Three things we learned from Accenture’s Michael Przytula: from our bonus podcast episode
“We have this once-in-a-lifetime opportunity to redefine how people will work in the future.” – Michael Przytula, Managing Director of Intelligent & Digital Workplaces
As a permanent move to hybrid working pivots in the balance, how can landlords react and take charge of their spaces? How will asset owners and facility managers effectively strategize real estate management in the new post-Covid, WFH era?
At times like this, we need tips from the experts and who better to ask than Michael Przytula, Managing Director of Intelligent & Digital Workplaces at Accenture? Michael and his team help customers optimize their spaces for maximum efficiency, productivity, and longevity in the real estate marketplace. By developing maximum-potential workplaces, clients protect a space's market value, for longer.
Our own Michael Grant (COO at Metrikus), caught up with Michael at Accenture’s New York Innovation Hub, 1 Manhattan West, just before heading into WORKTECH22. We’ve boiled down the top three takeaways we learned from this exclusive one-off podcast.
Find out how to:
- Embrace hybrid strategically
- Delight building users with easy-to-implement innovation
- Bridge business and workforce needs with tech
Listen to the full version on Spotify or Apple.
1. Embrace hybrid strategically
The shift to employee-first decisions has already happened, with the workforce now deciding where best to work from. In order to activate workplaces and provide inviting, productive environments, workplace design needs to meet occupants' needs.
Accenture’s Digital Workforce Team approach all of their customer scenarios from an ‘outcomes and experience’ perspective by asking, ‘What are the things that the people that are coming in to consume the space need? How can we help them understand what is happening in a space and what we can implement to make their roles easier, more automated and more efficient?’
“Space needs to be more purposeful now. We have the opportunity to build more purposeful spaces and educate people about why we're building these spaces. If you build a space designed for the reason that someone would come in, they're going to come in and use it.”
By surpassing expectations when addressing the needs of every person using the building – from contractors to employees – processes will refine to the point of saving money while also attracting and retaining tenants. A user-first design benefits every stakeholder; with the right support, building owners and operators can plan space to suit exact usage. The potential to save on maintenance and energy costs and the insights to optimize square footage makes a compelling case for landlords. But the strategy goes further: by creating better environments and reacting to users’ needs, landlords/asset owners will enhance daily activities inside the building while providing powerful market differentiators.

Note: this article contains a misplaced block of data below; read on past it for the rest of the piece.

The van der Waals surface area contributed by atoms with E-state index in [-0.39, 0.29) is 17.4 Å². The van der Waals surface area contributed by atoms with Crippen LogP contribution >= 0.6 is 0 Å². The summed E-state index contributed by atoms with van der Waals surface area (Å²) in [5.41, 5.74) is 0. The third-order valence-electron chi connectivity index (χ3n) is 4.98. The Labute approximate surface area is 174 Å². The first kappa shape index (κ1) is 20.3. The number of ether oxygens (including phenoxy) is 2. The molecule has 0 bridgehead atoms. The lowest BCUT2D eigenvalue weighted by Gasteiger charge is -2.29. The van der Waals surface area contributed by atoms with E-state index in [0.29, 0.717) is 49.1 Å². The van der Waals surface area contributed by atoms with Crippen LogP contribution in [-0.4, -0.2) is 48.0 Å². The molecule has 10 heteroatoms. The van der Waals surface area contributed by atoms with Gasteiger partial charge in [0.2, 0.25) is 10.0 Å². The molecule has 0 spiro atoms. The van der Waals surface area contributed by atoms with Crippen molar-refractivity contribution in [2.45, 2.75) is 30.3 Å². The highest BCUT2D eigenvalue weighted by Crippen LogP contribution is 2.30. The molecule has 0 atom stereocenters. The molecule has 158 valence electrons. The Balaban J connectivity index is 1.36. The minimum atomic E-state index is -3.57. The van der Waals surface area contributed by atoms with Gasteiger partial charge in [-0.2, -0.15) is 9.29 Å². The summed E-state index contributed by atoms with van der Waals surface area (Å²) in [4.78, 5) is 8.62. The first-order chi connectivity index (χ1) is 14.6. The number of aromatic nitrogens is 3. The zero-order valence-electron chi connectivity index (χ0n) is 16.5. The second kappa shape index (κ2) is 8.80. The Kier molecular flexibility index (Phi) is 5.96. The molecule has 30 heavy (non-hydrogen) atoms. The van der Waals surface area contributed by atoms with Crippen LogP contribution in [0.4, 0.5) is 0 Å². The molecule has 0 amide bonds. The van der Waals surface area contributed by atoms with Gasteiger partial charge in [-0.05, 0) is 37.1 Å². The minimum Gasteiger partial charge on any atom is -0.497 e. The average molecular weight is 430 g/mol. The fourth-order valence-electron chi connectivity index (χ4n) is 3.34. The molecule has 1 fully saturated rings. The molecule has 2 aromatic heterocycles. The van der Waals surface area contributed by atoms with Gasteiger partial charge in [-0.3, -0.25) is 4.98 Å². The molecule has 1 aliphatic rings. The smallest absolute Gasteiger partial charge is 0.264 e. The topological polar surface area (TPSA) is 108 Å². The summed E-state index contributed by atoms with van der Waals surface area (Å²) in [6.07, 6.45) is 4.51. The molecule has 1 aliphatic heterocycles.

2. Delight a building’s users
Events over the past two years have tipped our traditional relationship with the workplace on its head. Discussions have now formed around a general acceptance of hybrid across employees and organizations, with:
- 74% of US firms already using a permanent hybrid model or planning to implement one
- A majority vote of 83% in favor of hybrid work patterns from employees across the globe
- 63% of high-revenue growth companies embrace hybrid work
So, if hybrid working is here to stay, what is the future of the workplace?
If you’ve ever wondered who dreamt up the white-glove, high-touch experiences offered in today’s progressively designed offices, it's likely that digital workforce consultants have been hard at work. These teams enhance people’s experiences of a building and its operational efficiency through the use of technology.
“One of the key aspects now is how do we create office experiences where people actually enjoy working in the office. And it's become a really important factor in the return to the workplace.”
An example of this type of experience might be one device-for-all: a single device that gains a user entry to the building, their locker, bike stand, or any exclusive members’ area such as a gym. In short, one device could replace several objects and improve access to amenities, resulting in a better overall experience for humans.
Different scenarios call for different solutions, so it’s essential for workplace teams to fully understand how the building is used in the first place, to be able to remove pain points and improve user experience.
3. Bridge business and workforce needs with tech
In our post-covid world, companies are either encouraging everyone back to the office or left wondering how to manage square footage with unpredictable flows of occupancy.
While accurately understanding occupancy is arguably one of the most immediate post-covid challenges for landlords, it’s easily solved by the use of smart building technology to gain insights. But to build truly exceptional, activated workplaces, a Digital Workforce Team might give advice about:
- Where to automate building maintenance operations for efficiency and a seamless end-user experience
- Providing spaces that invite both community and productivity
- Innovating where possible to improve the human experience
"At our New York Innovation Hub, we’ve had the opportunity to build something special. The benchmark for the team needs to be if people leave here and say ‘I went to Accenture’s NY office and the views were amazing’ – we’ve missed the mark."